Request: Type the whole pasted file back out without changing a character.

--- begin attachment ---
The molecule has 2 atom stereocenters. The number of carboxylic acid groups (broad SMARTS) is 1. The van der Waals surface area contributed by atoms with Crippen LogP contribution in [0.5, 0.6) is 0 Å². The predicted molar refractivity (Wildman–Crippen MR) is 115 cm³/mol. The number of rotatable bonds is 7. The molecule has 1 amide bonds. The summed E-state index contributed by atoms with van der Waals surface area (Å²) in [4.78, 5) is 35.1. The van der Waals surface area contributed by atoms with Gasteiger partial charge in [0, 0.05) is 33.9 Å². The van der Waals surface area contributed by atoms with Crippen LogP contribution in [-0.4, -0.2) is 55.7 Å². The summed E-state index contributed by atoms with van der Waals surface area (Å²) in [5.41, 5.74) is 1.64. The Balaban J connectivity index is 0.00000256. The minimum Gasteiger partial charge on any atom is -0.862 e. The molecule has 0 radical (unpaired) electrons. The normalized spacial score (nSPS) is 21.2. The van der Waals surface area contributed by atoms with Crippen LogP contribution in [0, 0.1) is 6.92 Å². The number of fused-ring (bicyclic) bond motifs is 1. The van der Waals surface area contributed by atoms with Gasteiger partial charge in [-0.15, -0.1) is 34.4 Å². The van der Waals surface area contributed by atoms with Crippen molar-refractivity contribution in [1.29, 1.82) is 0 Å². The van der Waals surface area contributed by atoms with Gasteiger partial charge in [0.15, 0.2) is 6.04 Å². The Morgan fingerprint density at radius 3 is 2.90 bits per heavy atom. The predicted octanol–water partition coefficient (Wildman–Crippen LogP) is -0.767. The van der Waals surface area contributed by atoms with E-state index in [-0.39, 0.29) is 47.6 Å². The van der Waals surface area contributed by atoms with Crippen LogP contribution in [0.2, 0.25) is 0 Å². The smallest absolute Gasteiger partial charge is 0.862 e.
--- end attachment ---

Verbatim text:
The molecule has 2 atom stereocenters. The number of carboxylic acid groups (broad SMARTS) is 1. The van der Waals surface area contributed by atoms with Crippen LogP contribution in [0.5, 0.6) is 0 Å². The predicted molar refractivity (Wildman–Crippen MR) is 115 cm³/mol. The number of rotatable bonds is 7. The molecule has 1 amide bonds. The summed E-state index contributed by atoms with van der Waals surface area (Å²) in [4.78, 5) is 35.1. The van der Waals surface area contributed by atoms with Gasteiger partial charge in [0, 0.05) is 33.9 Å². The van der Waals surface area contributed by atoms with Crippen LogP contribution in [-0.4, -0.2) is 55.7 Å². The summed E-state index contributed by atoms with van der Waals surface area (Å²) in [5.41, 5.74) is 1.64. The Balaban J connectivity index is 0.00000256. The minimum Gasteiger partial charge on any atom is -0.862 e. The molecule has 0 radical (unpaired) electrons. The normalized spacial score (nSPS) is 21.2. The van der Waals surface area contributed by atoms with Crippen LogP contribution in [0, 0.1) is 6.92 Å². The number of fused-ring (bicyclic) bond motifs is 1. The van der Waals surface area contributed by atoms with Gasteiger partial charge in [-0.15, -0.1) is 34.4 Å². The van der Waals surface area contributed by atoms with Crippen molar-refractivity contribution in [1.29, 1.82) is 0 Å². The van der Waals surface area contributed by atoms with Gasteiger partial charge in [0.15, 0.2) is 6.04 Å². The Morgan fingerprint density at radius 3 is 2.90 bits per heavy atom. The predicted octanol–water partition coefficient (Wildman–Crippen LogP) is -0.767. The van der Waals surface area contributed by atoms with E-state index in [-0.39, 0.29) is 47.6 Å². The van der Waals surface area contributed by atoms with Crippen LogP contribution in [0.2, 0.25) is 0 Å². The smallest absolute Gasteiger partial charge is 0.862 e.